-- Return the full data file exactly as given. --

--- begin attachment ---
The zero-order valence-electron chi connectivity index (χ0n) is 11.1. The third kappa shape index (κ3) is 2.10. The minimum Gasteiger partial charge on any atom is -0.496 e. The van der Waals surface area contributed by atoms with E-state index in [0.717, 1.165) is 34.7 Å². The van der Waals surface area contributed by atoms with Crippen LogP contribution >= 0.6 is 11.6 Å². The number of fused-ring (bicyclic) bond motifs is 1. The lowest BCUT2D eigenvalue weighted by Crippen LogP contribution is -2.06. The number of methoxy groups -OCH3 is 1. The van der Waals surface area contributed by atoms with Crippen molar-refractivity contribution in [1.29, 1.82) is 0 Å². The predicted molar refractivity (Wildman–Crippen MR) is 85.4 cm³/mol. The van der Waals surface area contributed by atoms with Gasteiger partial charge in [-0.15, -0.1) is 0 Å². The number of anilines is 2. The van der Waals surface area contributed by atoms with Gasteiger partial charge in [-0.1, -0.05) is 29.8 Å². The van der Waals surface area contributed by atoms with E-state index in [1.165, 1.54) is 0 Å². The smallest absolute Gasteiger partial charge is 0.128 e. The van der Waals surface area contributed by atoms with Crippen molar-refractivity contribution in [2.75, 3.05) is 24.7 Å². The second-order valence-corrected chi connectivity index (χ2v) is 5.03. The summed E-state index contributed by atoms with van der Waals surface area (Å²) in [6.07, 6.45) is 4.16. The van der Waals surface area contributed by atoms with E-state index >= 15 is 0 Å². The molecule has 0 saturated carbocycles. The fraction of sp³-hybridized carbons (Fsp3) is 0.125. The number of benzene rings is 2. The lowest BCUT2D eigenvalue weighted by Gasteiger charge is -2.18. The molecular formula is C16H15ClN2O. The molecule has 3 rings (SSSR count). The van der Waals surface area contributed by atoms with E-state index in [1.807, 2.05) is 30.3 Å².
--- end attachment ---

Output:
The zero-order valence-electron chi connectivity index (χ0n) is 11.1. The third kappa shape index (κ3) is 2.10. The minimum Gasteiger partial charge on any atom is -0.496 e. The van der Waals surface area contributed by atoms with E-state index in [0.717, 1.165) is 34.7 Å². The van der Waals surface area contributed by atoms with Crippen LogP contribution >= 0.6 is 11.6 Å². The number of fused-ring (bicyclic) bond motifs is 1. The lowest BCUT2D eigenvalue weighted by Crippen LogP contribution is -2.06. The number of methoxy groups -OCH3 is 1. The van der Waals surface area contributed by atoms with Crippen molar-refractivity contribution in [1.29, 1.82) is 0 Å². The predicted molar refractivity (Wildman–Crippen MR) is 85.4 cm³/mol. The van der Waals surface area contributed by atoms with Gasteiger partial charge in [-0.15, -0.1) is 0 Å². The number of anilines is 2. The van der Waals surface area contributed by atoms with Gasteiger partial charge in [-0.1, -0.05) is 29.8 Å². The van der Waals surface area contributed by atoms with E-state index in [1.165, 1.54) is 0 Å². The smallest absolute Gasteiger partial charge is 0.128 e. The van der Waals surface area contributed by atoms with Crippen molar-refractivity contribution in [2.75, 3.05) is 24.7 Å². The second-order valence-corrected chi connectivity index (χ2v) is 5.03. The summed E-state index contributed by atoms with van der Waals surface area (Å²) in [6.07, 6.45) is 4.16. The van der Waals surface area contributed by atoms with E-state index >= 15 is 0 Å². The molecule has 0 saturated carbocycles. The fraction of sp³-hybridized carbons (Fsp3) is 0.125. The number of benzene rings is 2. The lowest BCUT2D eigenvalue weighted by Gasteiger charge is -2.18. The molecular formula is C16H15ClN2O. The molecule has 3 rings (SSSR count). The van der Waals surface area contributed by atoms with E-state index in [1.807, 2.05) is 30.3 Å².